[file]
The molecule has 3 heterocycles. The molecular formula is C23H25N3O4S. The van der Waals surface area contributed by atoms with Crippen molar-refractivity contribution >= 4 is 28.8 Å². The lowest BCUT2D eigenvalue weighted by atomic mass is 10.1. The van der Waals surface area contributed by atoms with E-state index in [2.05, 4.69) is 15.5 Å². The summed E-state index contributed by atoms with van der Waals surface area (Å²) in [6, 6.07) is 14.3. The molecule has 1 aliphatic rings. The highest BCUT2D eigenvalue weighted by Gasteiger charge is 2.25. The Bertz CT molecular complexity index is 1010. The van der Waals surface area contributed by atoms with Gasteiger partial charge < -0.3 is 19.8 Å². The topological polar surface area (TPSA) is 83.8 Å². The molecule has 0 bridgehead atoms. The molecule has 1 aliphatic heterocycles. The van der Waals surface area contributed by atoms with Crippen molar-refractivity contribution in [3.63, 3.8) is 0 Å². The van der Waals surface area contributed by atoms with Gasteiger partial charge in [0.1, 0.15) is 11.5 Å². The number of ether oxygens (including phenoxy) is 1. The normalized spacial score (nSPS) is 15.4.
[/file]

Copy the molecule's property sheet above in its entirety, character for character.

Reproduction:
The molecule has 3 heterocycles. The molecular formula is C23H25N3O4S. The van der Waals surface area contributed by atoms with Crippen molar-refractivity contribution >= 4 is 28.8 Å². The lowest BCUT2D eigenvalue weighted by atomic mass is 10.1. The van der Waals surface area contributed by atoms with E-state index in [2.05, 4.69) is 15.5 Å². The summed E-state index contributed by atoms with van der Waals surface area (Å²) in [6, 6.07) is 14.3. The molecule has 1 aliphatic rings. The highest BCUT2D eigenvalue weighted by Gasteiger charge is 2.25. The Bertz CT molecular complexity index is 1010. The van der Waals surface area contributed by atoms with Gasteiger partial charge < -0.3 is 19.8 Å². The topological polar surface area (TPSA) is 83.8 Å². The molecule has 0 bridgehead atoms. The molecule has 1 aliphatic heterocycles. The van der Waals surface area contributed by atoms with Crippen molar-refractivity contribution in [3.63, 3.8) is 0 Å². The van der Waals surface area contributed by atoms with Gasteiger partial charge in [0.1, 0.15) is 11.5 Å². The number of ether oxygens (including phenoxy) is 1. The normalized spacial score (nSPS) is 15.4.